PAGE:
Opening Remarks at the UN Committee on Non-Governmental Organizations

Sofija Korac
Advisor for Economic and Social Affairs
New York, New York
January 22, 2024

AS DELIVERED

Thank you, Madame Chair. I wanted to join others in congratulating you on your appointment.

We welcome our fellow Committee members, observer states, and civil society representatives to this session and look forward to a constructive session.

The United States is deeply committed to promoting the meaningful participation of non-governmental organizations in the United Nations system, without regard to their political beliefs.

We will continue to support the accreditation of non-governmental organizations, including those with whom we disagree and those that criticize the United States or our partners. Our rationale for this position is simple: providing diverse NGOs a platform to participate in the UN system makes this institution and its member states stronger and more responsive to their citizens.

We regret that the continued misuse of the “no objection basis” by some members of the NGO Committee has led to the politicization of this Committee. But we refuse to stand by and do nothing as legitimate NGOs are punished for seeking to hold governments accountable.

In 2022 and 2023, the United States was proud to join our partners in presenting for a vote at the Economic and Social Council a group of organizations who were targeted for political reasons and deferred accreditation for far too long. We were pleased that ECOSOC members voted to accredit these legitimate and credible organizations over the last several years.

Unfortunately, the organizations approved the last two years represent only a handful of the many legitimate organizations that have been waiting for years to be granted consultative status. We remain concerned that the percentage of applications deferred each session is increasing and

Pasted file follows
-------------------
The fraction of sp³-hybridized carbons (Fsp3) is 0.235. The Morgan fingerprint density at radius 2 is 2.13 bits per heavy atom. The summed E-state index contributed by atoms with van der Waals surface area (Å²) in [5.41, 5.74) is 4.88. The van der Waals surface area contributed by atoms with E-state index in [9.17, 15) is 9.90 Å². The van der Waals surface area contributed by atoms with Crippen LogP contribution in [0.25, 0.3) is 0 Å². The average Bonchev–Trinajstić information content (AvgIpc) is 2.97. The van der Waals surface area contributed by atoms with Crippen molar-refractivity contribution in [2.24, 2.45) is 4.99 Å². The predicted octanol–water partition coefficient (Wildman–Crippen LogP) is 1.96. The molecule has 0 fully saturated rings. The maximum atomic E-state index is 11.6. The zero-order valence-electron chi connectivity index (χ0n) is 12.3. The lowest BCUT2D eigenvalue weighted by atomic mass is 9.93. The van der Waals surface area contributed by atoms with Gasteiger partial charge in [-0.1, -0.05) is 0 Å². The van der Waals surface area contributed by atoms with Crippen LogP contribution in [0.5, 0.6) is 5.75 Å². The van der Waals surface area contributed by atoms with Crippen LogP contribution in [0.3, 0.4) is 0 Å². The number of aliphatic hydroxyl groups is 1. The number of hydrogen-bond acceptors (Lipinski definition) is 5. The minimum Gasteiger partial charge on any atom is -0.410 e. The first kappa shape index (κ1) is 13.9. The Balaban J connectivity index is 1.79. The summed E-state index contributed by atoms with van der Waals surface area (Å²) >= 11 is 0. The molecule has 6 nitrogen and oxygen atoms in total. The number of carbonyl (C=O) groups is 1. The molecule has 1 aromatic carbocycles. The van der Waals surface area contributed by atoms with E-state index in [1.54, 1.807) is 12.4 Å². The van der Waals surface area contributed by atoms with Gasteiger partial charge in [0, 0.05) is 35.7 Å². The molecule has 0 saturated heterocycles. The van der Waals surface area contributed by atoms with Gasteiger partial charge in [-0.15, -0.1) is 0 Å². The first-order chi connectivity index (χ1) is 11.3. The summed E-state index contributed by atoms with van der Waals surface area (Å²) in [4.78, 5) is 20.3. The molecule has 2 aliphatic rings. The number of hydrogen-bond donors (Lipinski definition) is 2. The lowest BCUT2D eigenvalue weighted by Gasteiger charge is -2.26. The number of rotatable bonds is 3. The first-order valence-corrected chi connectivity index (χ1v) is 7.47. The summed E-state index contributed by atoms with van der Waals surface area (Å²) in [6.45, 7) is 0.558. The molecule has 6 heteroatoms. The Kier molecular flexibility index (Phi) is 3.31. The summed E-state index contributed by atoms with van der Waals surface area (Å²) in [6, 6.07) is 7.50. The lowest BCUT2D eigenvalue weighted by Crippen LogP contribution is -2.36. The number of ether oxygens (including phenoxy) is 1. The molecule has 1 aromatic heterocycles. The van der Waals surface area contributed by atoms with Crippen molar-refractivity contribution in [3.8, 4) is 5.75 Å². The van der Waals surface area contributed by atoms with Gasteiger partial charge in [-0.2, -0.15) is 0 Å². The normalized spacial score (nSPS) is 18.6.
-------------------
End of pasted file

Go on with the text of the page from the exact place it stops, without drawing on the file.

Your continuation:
NGOs working on issues of human rights, marginalized groups, and drug policy are frequently targeted for deferral.

We also note the difficulty and undue burden that the working methods of this committee place on NGOs seeking NGO accreditation, especially those NGOs from the global south who do not have the funds to travel to New York and engage with the committee membership. Because of this, we were quite supportive of the hybrid Q&A proposal, and regret that we still have not come to consensus on this very important proposal, which would benefit all NGOs, especially those in the global south.

Finally, we were pleased that the Secretariat facilitated a long-overdue NGO Committee consultation with civil society organizations in 2022, but are disappointed that this was not continued in 2023. We will continue to insist that the NGO Committee facilitate these regular consultations, ideally ahead of each January and May session, as mandated by resolution 1996/31. Without these consultations, the Committee is failing to meet its mandate.

To this end, we welcome the joint initiative by the UK and Costa Rica as outlined by our colleague Daniel from Costa Rica. We will engage constructively and think this is long overdue.

We request that this statement be reflected in the report of the Committee.

Thank you.

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